SAP survey finds UK SOA ignorance

UK firms are particularly ignorant when it comes to the flexible computing approach of service oriented architecture (SOA), according to preliminary results of a global survey of SAP users.

SOA did not emerge as a dominant trend globally, but while one-third (33 per cent) of organisations said that they were actively deploying systems overall, the UK was well behind this curve with only 13 per cent in the same position.

The survey of 147 SAP user organisations, of which 31 were UK-based, also found 55 per cent of those in the UK either didn't understand SOA or hadn't got a strategy in place to implement it.

But 32 per cent of UK businesses said they were in the process of investigating SOA, which compared favourably with the global average of 27 per cent.

Still, the chairman of the SAP UK and Ireland user group, Alan Bowling, was surprised at the lack of UK SOA adoption highlighted by the survey.

"I really can't understand why it is," he said, "especially as everything in the IT organisation is going that way. It's also a fact that SOA is designed to provide a set of reusable services surrounded by strong governance that can reduce the cost of business process change and optimisation."

He said it was clear that many organisations still needed education on how to implement SOA and its potential benefits. To meet this need the SAP UK and Ireland user group will be offering a dedicated SOA bootcamp' at its annual user conference in London, 10 to 11 November 2008.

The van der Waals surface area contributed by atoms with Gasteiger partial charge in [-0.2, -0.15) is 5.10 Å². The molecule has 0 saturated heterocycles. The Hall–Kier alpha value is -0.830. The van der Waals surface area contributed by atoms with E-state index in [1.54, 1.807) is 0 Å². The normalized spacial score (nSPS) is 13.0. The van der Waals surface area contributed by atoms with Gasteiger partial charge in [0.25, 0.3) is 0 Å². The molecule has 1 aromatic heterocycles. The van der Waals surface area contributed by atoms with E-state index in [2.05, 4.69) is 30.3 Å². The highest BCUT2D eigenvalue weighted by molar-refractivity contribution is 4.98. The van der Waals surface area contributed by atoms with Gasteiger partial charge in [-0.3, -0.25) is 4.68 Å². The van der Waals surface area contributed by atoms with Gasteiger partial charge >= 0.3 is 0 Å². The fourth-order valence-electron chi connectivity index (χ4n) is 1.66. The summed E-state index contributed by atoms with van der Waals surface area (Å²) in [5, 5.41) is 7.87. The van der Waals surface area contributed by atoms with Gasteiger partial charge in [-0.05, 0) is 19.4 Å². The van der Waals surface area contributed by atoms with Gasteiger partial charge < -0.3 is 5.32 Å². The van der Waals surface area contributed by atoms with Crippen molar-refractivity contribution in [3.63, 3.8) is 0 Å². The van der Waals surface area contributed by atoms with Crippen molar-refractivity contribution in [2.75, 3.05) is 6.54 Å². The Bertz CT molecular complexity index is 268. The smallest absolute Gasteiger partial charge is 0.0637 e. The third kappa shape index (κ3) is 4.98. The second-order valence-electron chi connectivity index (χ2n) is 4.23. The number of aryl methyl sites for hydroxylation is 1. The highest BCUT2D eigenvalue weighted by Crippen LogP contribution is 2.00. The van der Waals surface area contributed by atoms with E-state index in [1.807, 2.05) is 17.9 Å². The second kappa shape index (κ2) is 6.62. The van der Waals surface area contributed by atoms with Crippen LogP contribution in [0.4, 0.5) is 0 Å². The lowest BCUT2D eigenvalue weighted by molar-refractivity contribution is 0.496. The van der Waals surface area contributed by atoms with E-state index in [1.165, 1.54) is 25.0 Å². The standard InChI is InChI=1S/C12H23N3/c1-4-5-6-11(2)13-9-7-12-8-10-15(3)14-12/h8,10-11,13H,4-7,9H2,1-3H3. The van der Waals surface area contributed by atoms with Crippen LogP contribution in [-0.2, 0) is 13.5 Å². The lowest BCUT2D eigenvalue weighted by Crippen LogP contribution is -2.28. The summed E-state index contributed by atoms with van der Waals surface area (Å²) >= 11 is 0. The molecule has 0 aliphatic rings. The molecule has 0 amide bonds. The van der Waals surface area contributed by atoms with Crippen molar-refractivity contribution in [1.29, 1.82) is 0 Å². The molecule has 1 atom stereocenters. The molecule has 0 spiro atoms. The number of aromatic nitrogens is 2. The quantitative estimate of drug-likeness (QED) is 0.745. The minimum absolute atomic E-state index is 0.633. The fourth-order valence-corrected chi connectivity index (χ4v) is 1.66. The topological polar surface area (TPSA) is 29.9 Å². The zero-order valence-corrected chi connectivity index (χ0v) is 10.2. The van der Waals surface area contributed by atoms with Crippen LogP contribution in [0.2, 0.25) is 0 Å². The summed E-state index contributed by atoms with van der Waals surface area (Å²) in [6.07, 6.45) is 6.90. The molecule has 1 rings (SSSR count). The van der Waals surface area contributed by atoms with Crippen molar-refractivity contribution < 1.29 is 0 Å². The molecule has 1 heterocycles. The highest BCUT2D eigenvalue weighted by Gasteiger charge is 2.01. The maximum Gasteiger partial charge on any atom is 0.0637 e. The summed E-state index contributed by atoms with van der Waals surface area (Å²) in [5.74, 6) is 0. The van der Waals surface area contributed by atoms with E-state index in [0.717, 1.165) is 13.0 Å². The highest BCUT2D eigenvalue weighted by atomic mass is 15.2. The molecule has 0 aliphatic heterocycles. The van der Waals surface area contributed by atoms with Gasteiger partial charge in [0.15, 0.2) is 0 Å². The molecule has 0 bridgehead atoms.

Bowling didn't, however, think that SAP user organisations had any particular challenges to overcome in implementing effective SOA, nor was the SAP NetWeaver integration platform to blame for slow adoption among the user group.

"For the mature user familiar with SAP, NetWeaver can actually make SOA quite straightforward," he said. "But a large telco may be able to see the benefits more readily than a toilet roll manufacturer say, who just wants to get on with the business of making toilet rolls."

The SAP UK and Ireland user group carried out the research in conjunction with the worldwide SAP User Group Executive Network (SUGEN) community formed late last year.

Miya Knights

A 25-year veteran enterprise technology expert, Miya Knights applies her deep understanding of technology gained through her journalism career to both her role as a consultant and as director at Retail Technology Magazine, which she helped shape over the past 17 years. Miya was educated at Oxford University, earning a master’s degree in English.

Her role as a journalist has seen her write for many of the leading technology publishers in the UK such as ITPro, TechWeekEurope, CIO UK, Computer Weekly, and also a number of national newspapers including The Times, Independent, and Financial Times.